A (mostly) empty room in Storage East, with shelves under construction.

5. Moving in. Now it’s time to move objects onto their new shelving. Paying attention to any condition issues, we inventory each object’s new room and shelf number, so we know exactly where to find it when needed for an exhibition or to show a visitor or researcher. No lost things allowed!

A woman is kneeling on the top shelf of a shelving unit while two other women hand her a large trunk

Getting trunks into position with a little overhead help.

6. Celebrate the improved storage organization. The rooms we reorganized have huge improvements in storage capacity. For example, one room went from housing 62 objects to 148. That’s a 138% increase in objects housed for just one room!

The left image shows a room filled with desks and other wooden objects. The right image shows the room cleaned out and organized with shelves and trunks and other items neatly placed on the shelves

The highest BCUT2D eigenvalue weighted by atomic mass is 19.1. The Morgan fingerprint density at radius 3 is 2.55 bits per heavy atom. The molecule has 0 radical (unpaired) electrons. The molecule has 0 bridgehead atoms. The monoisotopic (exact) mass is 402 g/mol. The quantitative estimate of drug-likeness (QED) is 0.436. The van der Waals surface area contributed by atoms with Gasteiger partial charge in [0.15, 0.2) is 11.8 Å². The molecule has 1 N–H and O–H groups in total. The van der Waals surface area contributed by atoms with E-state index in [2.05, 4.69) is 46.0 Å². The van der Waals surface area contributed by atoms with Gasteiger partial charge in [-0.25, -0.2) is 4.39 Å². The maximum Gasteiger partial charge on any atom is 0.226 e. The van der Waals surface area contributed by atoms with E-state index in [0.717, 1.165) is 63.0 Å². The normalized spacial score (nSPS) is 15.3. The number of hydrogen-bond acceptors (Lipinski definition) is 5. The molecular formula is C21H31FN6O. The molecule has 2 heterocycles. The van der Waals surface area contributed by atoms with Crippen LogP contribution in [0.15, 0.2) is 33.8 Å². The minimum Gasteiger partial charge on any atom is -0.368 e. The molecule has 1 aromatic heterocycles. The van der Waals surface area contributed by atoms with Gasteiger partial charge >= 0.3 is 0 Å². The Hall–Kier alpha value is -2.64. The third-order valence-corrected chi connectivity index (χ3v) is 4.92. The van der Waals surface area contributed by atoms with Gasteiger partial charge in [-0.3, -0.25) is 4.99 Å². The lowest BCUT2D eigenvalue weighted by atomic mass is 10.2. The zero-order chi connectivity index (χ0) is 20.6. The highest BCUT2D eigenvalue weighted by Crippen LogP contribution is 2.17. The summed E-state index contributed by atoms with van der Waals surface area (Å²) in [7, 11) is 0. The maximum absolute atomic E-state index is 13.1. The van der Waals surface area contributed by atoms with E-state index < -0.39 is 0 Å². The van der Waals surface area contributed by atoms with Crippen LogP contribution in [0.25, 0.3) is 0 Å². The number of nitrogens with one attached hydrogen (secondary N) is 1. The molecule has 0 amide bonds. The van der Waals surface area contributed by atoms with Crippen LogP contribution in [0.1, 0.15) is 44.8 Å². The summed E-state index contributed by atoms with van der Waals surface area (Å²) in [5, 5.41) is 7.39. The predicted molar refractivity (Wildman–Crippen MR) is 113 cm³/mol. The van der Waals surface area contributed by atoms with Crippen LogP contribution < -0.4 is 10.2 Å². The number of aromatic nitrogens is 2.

Left: Before reorganization.
Right: After we worked our magic.

Not only are we storing more objects in these rooms, but the space is now better organized and the objects are more accessible, making their retrieval both safer and easier (for the objects and collections staff). Wins all around!

Surveying the Museum Collecting Survey

Last year, the museum collections committee analyzed the current representation within the state collection and noticed there were particular gaps of objects from childhood and teenage years, most significantly those items from the 1960s to the present. The State Historical Society of North Dakota is also looking ahead and considering how much collections storage space we will need as we continue to collect objects into the future.

To help us get an idea of what the people of North Dakota would most like to be collected and preserved from their childhood and beyond, the staff began conducting an online survey in February to gather input from lifetime, current, and past North Dakotans, as well as visitors to the state, about what the State Museum should collect.

We have received many great responses since the survey launched, and here is a little about what we have learned so far. I hope you like stats and nostalgia as much as I do, because here we go!

Here are the results as of Aug. 10:

  • 134 unique responses.